Pakistan Kissan Mazdoor Tehreek (PKMT) and Roots for Equity in collaboration with Asian Peasant Coalition, Pesticide Action Network, Asia Pacific and International Women’s Alliance commemorated the International Day of the Landless, which was marked by the slogan “We Will Take Back Our Land, Our Future!” Globally, the Day of the Landless highlights the struggle of the landless farmers for genuine land reforms and food sovereignty, where they are being evicted from lands that had been tilled for many generations by their ancestors. It is in this context that the many protests and demonstrations have been planned in Pakistan, Bangladesh, Sri Lanka, Nepal, India, Mongolia, Cambodia, Malaysia, Thailand, and Indonesia among others Asian countries.

PKMT carried out press conferences at the Peshawar, Multan Press Clubs and a protest rally in Ghotki against the landlessness of farmers, as well as countrywide happenings of land grabs and in the name of foreign investments and development projects.

According to the PKMT National Coordinator Altaf Hussain stated that from 2000 till now, transnational corporations worldwide have land grabbed more than 50 million hectares of land through 1,591 agreements. Further, 200 more negotiations are in ongoing for acquiring 20 million hectares. No doubt, rich capitalist countries along with their imperialist institutions such as the World Bank, the IMF and the WTO have wrought changes in policies which has allowed the massive push in land grab, drowning the farmers in debt and deprivation, all methods which give transnational corporations control over production and markets.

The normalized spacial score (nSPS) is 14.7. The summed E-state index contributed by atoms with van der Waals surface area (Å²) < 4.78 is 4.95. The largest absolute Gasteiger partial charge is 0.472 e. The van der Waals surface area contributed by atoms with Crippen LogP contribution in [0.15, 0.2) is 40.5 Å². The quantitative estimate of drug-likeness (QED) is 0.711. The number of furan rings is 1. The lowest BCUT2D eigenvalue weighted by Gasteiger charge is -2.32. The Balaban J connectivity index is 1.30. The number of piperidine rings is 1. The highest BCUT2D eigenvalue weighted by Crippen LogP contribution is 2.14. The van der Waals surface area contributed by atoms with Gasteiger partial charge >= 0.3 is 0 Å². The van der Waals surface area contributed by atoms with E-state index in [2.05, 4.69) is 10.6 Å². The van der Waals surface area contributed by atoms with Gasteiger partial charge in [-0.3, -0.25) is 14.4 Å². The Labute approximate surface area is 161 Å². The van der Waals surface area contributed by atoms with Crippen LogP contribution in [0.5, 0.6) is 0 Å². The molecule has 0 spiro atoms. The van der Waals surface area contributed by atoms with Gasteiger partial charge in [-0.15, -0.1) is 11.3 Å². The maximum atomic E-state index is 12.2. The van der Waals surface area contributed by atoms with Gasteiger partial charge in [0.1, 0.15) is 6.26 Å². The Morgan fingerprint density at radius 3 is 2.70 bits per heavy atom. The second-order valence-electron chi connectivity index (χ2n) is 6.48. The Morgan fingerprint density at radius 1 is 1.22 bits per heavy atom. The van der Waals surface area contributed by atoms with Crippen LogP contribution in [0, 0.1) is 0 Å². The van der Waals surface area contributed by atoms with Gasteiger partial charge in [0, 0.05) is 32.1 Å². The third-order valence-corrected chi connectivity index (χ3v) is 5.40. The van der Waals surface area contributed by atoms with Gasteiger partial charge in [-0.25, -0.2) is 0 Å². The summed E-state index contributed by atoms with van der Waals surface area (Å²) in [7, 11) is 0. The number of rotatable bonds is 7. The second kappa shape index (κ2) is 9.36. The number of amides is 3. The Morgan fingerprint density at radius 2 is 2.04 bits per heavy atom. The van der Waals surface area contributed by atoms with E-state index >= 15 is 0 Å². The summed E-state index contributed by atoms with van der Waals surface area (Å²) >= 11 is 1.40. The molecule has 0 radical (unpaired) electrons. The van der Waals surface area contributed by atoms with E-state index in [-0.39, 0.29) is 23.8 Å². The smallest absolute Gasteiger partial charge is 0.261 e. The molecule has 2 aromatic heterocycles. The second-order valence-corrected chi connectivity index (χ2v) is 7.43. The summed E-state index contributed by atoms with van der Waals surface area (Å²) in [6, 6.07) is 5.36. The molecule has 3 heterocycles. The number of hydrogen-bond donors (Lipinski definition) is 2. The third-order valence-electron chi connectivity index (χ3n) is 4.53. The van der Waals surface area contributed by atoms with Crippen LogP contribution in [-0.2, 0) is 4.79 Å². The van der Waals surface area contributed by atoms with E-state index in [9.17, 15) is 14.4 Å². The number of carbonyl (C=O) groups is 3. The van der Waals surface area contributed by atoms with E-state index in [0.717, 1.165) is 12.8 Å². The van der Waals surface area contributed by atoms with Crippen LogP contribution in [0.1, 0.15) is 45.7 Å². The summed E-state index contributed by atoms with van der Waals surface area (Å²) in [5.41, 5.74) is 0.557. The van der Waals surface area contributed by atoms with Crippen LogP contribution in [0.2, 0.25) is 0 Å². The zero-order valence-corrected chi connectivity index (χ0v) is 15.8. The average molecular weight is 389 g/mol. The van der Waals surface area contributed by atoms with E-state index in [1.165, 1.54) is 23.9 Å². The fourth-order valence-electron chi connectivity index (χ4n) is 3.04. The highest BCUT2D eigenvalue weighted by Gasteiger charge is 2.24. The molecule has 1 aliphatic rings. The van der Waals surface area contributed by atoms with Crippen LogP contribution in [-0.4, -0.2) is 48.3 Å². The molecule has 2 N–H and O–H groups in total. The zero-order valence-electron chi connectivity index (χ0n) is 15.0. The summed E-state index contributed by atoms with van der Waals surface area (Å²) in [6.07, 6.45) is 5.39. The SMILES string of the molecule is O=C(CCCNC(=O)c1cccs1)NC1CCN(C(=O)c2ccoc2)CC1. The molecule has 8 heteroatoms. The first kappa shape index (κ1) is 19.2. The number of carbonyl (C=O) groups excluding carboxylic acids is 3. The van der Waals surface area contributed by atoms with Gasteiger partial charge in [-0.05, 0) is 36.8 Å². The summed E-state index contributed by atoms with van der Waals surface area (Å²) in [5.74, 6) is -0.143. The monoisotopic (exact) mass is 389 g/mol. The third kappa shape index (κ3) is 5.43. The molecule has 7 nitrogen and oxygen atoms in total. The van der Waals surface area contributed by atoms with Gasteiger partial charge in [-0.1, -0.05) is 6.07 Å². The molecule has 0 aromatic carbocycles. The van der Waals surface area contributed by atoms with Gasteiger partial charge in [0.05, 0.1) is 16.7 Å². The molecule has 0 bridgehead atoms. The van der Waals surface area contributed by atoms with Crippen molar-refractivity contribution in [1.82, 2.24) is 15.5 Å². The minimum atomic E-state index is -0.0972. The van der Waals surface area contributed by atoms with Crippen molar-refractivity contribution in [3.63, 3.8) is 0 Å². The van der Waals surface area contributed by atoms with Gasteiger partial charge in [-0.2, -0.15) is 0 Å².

According to the Raja Mujeeb, Secretary General Asian Peasant Coalition, imperialist corporate agriculture is here to plunder our lands, take away our livelihood and poison our lands. No doubt, most of the land deals are being carried out to in countries like Pakistan that are rich in natural resources. It is draconian that only 8% of these land deals are exclusively for food production and 60% of this is for export. Further, most of these land deals, around 70%, are reserved for agro-fuel production – industry bound oil seed production of oil palm, jathropa, corn, wheat, and sugar. This push for agro-fuel is fulfilling the needs of the rich capitalist countries. In the past few years, China’s One Belt One Road (OBOR) initiative has further accelerated land grab, and China is now second to the US, in the number of concluded transnational land acquisitions. In Africa alone, land acquired by Chinese companies range from 240,000 to 6 million hectares.

According to the KPK Provincial Coordinator, Fayyaz Ahmad after leasing an additional 1,000 acres of land in Haripur for a special economic zone, and eviction of farmers from their land for building the Northern Bypass, Peshawar, the next target for investors seems to be Palai in Malakand, a green belt famous for its farmlands and orange orchards. The government of KPK is planning to build a cement factory in the area and has imposed Section 4 for acquiring 400 acres of land. The critical importance of this land for the local communities and its fertility can be gauged by government figures which state that Palai has 171,000 fruit trees which are not only a source of livelihood and food security for the local communities but also critical for the environment; all this happening in a country which is in the frontline of vulnerable countries from climate change impacts. Similarly, for the construction of the Swat Expressway precious agricultural land of local farmers has been acquired for pittance, and on top of that farmers are facing delay in payments for the land.